Amarillo, Texas - They're the first group of students to take the state's new standardized test, and their graduation from high school depends on them passing it.
But this year's freshman class didn't fare so well, which is why educators are now scrambling to help them, while lawmakers are scrambling to make possible changes.
At a public hearing today in Austin, they discussed how much impact the exam has over classroom instruction and what potential changes need to be made to the graduation and testing standards.
AISD School Board President Anette Carlisle says, "We want to create success for the students and create a system that helps create success, but I think we currently have a system that helps create failure."
More than 150, 000 students statewide failed the exam, one-thousand of those in the Amarillo Independent School District, alone.
It was the writing portion of the test that gave Amarillo students the most trouble, something that took AISD educators by surprise.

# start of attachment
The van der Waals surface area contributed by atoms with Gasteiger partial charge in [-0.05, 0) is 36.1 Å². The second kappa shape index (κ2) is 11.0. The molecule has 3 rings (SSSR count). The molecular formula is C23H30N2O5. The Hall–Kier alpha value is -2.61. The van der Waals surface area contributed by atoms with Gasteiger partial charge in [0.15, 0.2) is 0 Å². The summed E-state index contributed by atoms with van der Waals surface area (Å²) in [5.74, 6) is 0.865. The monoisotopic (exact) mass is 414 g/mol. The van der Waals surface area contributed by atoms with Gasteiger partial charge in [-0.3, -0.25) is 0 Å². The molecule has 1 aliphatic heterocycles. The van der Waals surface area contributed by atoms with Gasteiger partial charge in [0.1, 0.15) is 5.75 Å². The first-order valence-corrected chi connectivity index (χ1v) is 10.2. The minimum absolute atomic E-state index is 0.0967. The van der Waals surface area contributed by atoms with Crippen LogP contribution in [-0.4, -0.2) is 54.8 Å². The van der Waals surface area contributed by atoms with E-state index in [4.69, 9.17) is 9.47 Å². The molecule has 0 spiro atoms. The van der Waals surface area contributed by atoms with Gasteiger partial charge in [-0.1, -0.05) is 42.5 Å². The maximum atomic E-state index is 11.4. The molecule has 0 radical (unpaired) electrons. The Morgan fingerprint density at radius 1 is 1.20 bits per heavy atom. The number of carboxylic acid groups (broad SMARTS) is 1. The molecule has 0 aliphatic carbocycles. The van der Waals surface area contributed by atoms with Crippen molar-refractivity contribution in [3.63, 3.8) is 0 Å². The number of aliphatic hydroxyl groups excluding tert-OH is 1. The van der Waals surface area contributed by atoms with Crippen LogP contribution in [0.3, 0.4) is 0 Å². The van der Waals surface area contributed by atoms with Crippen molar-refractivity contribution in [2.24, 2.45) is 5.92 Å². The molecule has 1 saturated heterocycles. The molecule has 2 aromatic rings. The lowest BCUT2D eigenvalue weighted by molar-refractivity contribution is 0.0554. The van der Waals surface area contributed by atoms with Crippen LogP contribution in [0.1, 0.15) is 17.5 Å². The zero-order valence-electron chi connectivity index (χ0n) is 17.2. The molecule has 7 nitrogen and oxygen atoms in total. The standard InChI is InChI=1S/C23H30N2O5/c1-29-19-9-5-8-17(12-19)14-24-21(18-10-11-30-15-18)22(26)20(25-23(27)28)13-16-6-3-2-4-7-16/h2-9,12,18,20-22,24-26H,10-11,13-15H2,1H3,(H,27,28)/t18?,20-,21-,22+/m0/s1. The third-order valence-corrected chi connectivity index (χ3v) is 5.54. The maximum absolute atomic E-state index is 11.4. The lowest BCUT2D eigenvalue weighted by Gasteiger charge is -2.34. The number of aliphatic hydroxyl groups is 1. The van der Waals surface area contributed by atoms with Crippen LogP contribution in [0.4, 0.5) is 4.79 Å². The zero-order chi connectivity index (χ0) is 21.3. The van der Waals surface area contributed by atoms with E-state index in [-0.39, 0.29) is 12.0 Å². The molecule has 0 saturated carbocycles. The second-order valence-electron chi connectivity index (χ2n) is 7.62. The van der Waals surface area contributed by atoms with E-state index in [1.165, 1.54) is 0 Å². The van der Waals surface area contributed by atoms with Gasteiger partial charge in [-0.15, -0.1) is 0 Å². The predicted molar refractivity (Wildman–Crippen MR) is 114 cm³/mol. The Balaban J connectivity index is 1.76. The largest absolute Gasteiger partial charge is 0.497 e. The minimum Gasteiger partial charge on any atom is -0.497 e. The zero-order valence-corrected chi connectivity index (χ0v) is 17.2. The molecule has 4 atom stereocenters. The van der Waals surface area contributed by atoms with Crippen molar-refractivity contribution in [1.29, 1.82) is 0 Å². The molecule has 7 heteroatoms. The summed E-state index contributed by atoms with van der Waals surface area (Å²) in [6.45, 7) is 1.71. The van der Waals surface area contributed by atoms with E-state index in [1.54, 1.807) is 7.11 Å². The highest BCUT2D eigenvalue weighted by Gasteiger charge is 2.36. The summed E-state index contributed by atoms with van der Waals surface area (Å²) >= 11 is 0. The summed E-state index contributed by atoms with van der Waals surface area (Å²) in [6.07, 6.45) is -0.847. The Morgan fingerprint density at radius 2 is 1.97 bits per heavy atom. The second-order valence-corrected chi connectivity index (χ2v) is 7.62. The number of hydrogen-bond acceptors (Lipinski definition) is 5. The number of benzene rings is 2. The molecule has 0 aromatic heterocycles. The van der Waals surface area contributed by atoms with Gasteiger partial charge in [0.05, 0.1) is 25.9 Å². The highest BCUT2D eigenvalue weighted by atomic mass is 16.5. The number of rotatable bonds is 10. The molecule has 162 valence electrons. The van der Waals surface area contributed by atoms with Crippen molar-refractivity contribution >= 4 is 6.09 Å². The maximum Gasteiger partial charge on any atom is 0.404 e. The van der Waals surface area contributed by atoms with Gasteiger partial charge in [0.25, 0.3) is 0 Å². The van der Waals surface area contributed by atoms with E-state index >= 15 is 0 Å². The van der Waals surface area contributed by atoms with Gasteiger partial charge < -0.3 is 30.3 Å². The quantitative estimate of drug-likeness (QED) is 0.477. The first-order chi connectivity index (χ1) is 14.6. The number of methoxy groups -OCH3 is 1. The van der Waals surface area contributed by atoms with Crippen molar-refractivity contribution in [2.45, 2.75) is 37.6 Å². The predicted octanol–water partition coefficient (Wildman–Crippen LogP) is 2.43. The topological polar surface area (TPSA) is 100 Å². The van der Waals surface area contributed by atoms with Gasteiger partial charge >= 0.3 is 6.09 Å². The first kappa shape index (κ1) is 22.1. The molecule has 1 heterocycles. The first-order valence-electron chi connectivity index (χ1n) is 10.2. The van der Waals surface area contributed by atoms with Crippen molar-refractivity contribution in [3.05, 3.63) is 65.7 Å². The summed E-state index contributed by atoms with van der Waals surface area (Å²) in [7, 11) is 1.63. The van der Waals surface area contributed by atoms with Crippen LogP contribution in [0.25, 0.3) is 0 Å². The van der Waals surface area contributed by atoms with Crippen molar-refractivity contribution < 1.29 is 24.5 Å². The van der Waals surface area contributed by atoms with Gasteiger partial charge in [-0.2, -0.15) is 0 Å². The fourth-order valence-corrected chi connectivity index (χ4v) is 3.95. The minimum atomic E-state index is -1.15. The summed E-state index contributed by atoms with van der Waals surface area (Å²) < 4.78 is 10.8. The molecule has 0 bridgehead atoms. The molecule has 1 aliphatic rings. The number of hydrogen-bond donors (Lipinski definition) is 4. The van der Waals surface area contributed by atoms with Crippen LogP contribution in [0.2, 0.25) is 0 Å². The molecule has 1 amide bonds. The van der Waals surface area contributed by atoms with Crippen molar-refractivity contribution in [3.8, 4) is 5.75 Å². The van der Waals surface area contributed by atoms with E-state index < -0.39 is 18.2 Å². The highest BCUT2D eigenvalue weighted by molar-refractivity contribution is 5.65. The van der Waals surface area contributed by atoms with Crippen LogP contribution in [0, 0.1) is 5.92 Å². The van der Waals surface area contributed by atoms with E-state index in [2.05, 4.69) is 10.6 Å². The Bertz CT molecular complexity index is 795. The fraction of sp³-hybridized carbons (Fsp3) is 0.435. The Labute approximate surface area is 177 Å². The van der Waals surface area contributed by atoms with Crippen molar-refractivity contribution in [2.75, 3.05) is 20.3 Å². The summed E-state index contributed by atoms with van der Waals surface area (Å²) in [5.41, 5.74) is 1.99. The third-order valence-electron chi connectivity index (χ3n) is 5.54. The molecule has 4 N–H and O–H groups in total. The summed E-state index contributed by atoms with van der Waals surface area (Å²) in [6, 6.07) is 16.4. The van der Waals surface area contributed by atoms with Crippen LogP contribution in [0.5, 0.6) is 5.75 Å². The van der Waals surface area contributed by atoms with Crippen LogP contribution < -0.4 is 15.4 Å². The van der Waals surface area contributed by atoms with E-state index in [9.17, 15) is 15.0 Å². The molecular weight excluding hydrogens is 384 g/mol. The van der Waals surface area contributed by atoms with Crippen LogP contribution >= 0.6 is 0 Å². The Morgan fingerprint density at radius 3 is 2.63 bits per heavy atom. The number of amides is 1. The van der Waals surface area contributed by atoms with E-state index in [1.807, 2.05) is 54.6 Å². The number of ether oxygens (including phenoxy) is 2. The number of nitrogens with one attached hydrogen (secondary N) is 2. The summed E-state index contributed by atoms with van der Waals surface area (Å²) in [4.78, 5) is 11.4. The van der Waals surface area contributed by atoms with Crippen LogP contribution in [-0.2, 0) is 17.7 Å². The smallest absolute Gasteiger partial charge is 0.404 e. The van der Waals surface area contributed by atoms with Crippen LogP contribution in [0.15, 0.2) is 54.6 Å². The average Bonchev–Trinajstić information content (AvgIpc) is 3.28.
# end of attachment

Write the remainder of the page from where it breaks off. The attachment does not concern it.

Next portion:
Stan Chatman explains, "We thought we were on the right track, but after looking at the test results and looking at how our kids fared, we realize we've got to focus on some other things that are vital to the success of our kids on this test."
A success the students will have to find when they take the exam once again, next month.
While AISD educators are working to fill in the gaps for these students, they are also working to find out what went wrong.
Chatman adds, "We're interviewing students and talking to them about areas that gave them difficulties and some anecdotal information we can use."
Some of those things include creating different variations of the exam, changing the passing standards, and providing more specific examples of what will be on the test.